We’re looking for anything we can find about Lollapalooza, High Sierra, All Good, Mile High, Austin City Limits, and other events, and we’ll be sure to post as soon as we hear anything!
The many parts and pieces that comprise Some Assembly Required snap together in a truly satisfying way, save a few bum edges. Featuring special guests on each song, the album wins in the personnel department, but it’s hard to tell if the guests – John Scofield, Tony Rice, Grace Potter, Mike Gordon, Bela Fleck, Jerry Douglas, and Richie Havens among them – were simply shoehorned into existing songs or if they had input into the recording and songwriting process. The album is unbalanced in quality and pacing, yet the band still comes out of the whole affair stronger than ever.
Some of the songs sound tailored for the attending musician, like the majestic introspection of “All That I Am Now,” which is urged into the mystic by Richie Havens’ prophetic voice and forceful guitar work. Others sound like typical folk-rock fare from AOD leader Reid Genauer, but with extra icing. The expansive rock number “Pedal Down,” for instance, features Zach and Andrew Gabbard of Buffalo Killers, but you’d hardly notice the difference unless you’re a huge Buffalo Killers fan because their contributions mesh so well with what AOD is already doing with the song.
Most numerous on the album are the songs that probably already existed but are jazzed up with bonus instrumental work, like David Grisman’s subtle mandolin work on “Cold Coffee,” Mike Gordon’s bio-mechanical bass on “Arc of the Sun,” and Keller Williams’ elegant guitar work on the rootsy “Second Song.” “High Brow” is right in the wheelhouse of moe. guitarist Al Schnier, who simply accentuates the song’s shimmering roots-pop with a tasteful solo and gritty, distorted rhythmic strums. The upbeat “High Brow” is nestled among a handful of the album’s less engaging songs, which makes it a key player in the listenability of Some Assembly Required.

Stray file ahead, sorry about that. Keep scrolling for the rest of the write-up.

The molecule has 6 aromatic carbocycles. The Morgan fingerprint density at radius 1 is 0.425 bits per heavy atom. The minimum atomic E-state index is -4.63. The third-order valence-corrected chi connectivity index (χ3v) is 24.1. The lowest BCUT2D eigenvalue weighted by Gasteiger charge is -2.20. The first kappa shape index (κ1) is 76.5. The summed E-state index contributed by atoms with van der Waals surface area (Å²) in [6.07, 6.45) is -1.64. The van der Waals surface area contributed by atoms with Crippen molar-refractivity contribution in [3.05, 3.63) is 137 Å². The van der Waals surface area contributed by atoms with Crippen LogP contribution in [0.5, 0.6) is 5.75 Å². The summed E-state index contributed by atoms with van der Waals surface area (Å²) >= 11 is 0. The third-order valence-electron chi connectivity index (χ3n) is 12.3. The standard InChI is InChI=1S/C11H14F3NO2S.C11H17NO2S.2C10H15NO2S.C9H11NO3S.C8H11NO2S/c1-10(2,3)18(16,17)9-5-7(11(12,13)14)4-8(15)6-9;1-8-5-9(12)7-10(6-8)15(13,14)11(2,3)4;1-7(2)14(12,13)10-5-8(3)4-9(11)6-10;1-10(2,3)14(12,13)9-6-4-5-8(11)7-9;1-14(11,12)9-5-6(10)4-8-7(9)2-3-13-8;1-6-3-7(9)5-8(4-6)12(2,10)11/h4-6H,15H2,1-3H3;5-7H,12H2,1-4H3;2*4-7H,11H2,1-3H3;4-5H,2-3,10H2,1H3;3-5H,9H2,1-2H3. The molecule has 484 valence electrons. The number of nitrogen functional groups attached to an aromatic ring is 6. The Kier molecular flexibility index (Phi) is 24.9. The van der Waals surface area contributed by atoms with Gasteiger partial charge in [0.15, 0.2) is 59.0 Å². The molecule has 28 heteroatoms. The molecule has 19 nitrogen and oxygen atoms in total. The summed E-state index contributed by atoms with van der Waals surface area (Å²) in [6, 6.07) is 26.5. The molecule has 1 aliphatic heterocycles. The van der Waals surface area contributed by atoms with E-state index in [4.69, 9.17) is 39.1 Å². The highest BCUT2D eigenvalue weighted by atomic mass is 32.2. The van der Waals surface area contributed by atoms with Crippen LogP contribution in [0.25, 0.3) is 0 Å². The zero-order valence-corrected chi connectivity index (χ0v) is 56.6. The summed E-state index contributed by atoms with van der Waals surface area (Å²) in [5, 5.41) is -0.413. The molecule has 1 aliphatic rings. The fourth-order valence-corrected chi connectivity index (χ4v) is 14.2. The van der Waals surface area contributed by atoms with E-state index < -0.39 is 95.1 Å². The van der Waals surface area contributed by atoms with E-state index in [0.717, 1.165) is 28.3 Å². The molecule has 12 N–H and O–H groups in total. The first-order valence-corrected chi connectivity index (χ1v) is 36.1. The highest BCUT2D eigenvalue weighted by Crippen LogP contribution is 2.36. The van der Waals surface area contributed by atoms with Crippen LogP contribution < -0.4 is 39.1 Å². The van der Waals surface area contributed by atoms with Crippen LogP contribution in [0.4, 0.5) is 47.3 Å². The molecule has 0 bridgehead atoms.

The overall success of the album is somewhat inconsistent, evidenced by adjacent tracks like “Borrowed Feet,” in which John Scofield’s liquid guitar lines seem a bit out of place within the song’s dark edges, and “Revelry,” where the dueling acoustic guitars of Martin Sexton and Tony Rice perfectly lend a classic, CSNY-type sound to the song. Truly forgettable moments are few and far between, but they glare prominently because of the album’s frustrating pace. “Light Blue Lover” doesn’t live up to the promising inclusion of Tony Rice and Grace Potter, and the dobro work of Jerry Douglas is pretty much the only redeeming quality of “Leadbelly.” Theresa Andersson can’t salvage the plodding, ill-timed “Straight,” and the album-closing track “You Lay the Dust,” while sweet in meaning, does little to reward the listener for making it to the end.